The SPDR S&P 500 trust is an ETF (exchange-traded fund), which trades on the NYSE Arca stock exchange, under its ticker SPY.
SPDR is an acronym for the Standard & Poor's Depositary Receipts, which is the former name of the ETF, originally issued by State Street Global Advisors in 1993.
An exchange-traded fund is a financial instrument giving investors exposure to a basket of securities.
SPY is not only the oldest ETF, but also the most popular in the US. The fund tracks the performance of the popular S&P 500 stock market index, composed of the largest 500 US companies.
Companies in the index include Amazon, Apple, Google, Facebook, Microsoft, Berkshire Hathaway, Johnson & Johnson, Visa, JP Morgan Chase and Procter & Gamble.
SPY stock price
As SPY tracks the S&P 500 index, its share price is deeply correlated to the quarterly and annual revenues of the 500 publicly-traded companies that constitute it.
The SPY ETF is a cost-effective financial instrument, with only a 0.09% net expense ratio. This means that for every $1,000 invested, it only costs less than $1.00 in annual fees to maintain.
For many investors, SPY is also the perfect tool to hedge against volatility, as risk is spread across multiple companies, instead of individual stocks.
However, the SPY ETF can also be seen as redundant and conservative by more confident investors, who prefer to handpick the most promising and innovative companies.
Looking at the SPY stock price, the share looks unaffordable for people in many parts of the world. However, at Uphold, you don’t have to buy a whole share. As with cryptocurrencies, you can buy a fraction, and invest as little as $1.00 in SPY.
The SPY stock value is ultimately determined by the law of the markets: supply and demand. Traders around the world put up ask (sell) and bid (buy) orders. The result is the current SPY price, which changes constantly.
What the bears are saying
- Misses the big gains: SPY is usually praised as a reliable hedge to volatility, but that also means it misses out on the bigger moves from smaller and more promising companies.
- American decline: The S&P 500 index is a thermometer of the US economy. However, some experts argue that the US's economic dominance has peaked. Emerging markets, such as Latin America and Asia, may be bigger winners in the decades to come.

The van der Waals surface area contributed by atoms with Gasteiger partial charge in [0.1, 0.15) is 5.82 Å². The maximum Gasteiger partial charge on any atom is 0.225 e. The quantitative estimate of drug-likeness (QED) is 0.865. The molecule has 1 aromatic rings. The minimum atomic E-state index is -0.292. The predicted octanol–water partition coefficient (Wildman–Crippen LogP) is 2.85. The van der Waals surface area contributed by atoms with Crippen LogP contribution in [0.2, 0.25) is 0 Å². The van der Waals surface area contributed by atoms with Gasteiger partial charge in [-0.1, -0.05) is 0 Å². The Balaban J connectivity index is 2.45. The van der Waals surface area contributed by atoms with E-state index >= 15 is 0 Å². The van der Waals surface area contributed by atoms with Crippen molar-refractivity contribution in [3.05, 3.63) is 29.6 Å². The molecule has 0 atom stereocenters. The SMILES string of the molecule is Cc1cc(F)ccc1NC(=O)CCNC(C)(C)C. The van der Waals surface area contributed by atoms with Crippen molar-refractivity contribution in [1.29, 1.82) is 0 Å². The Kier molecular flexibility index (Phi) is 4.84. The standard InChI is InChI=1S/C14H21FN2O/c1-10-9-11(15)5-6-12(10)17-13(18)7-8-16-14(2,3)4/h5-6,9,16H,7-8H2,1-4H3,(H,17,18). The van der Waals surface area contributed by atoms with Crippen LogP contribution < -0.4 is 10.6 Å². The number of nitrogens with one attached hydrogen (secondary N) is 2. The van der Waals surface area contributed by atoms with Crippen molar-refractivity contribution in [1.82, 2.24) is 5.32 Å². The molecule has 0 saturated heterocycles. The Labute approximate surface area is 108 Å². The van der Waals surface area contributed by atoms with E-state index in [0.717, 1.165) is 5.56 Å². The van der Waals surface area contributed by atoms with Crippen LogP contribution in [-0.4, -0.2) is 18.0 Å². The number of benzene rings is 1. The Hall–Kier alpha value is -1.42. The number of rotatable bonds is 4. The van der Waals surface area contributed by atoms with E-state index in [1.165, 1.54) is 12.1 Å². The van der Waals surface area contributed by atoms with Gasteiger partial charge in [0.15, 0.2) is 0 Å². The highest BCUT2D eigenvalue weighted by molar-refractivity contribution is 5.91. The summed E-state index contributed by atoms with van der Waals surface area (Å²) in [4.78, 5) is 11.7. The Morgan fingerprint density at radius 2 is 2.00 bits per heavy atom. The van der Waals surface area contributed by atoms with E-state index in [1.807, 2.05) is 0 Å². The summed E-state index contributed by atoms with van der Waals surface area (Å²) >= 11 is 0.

- Too much diversification is not good: Buying SPY stock may be considered the safer, more conservative choice. However, a lot of savvy investors easily outperform SPY, year after year, through stock picking.
What the bulls are saying
- Impeccable track record: The SPDR S&P 500 Trust is the largest, most popular ETF for many reasons. Since its inception, it has outperformed many mutual funds, achieving 8.93% annual returns on average.
- Volatility shelter: Purchasing SPY shares helps investors spread their risk amongst the largest and most successful companies in the US.
- The art of simple investing: Buying SPY can be a cost-effective and simple way of gaining exposure to a broad range of U.S. stocks, suitable for new and experienced investors alike.
How to invest in SPY stock with Uphold
Do you want to invest in the SPY ETF with USD? You only need a verified Uphold account to buy SPY shares fast.
Here’s how easy it is to get started:
- Go to Uphold.com and click ‘Sign up’.
- Enter your email address, create a password, and complete an identity check.
- Your account will then be activated, and you can start using Uphold.
You can then fund your account with your debit card, credit card, bank account, or crypto deposit.
Your Uphold account can be used to make payments to vendors, send money to friends on the other side of the world, and more.
Uphold’s unique ‘Anything-to-Anything’ trading experience will make any exchange a seamless process, all commission-free.
*U.S. stock trading is not available in the U.S., U.K., and certain other.
This article is for informational purposes only and takes no account of particular personal or market circumstances, and should not be relied upon as investment, tax, or legal advice. For investment, tax, or legal advice, and before taking any action you should consult your own advisors. Note that assets such as equities present unique risks for investors.
This content is correct as of October 2020
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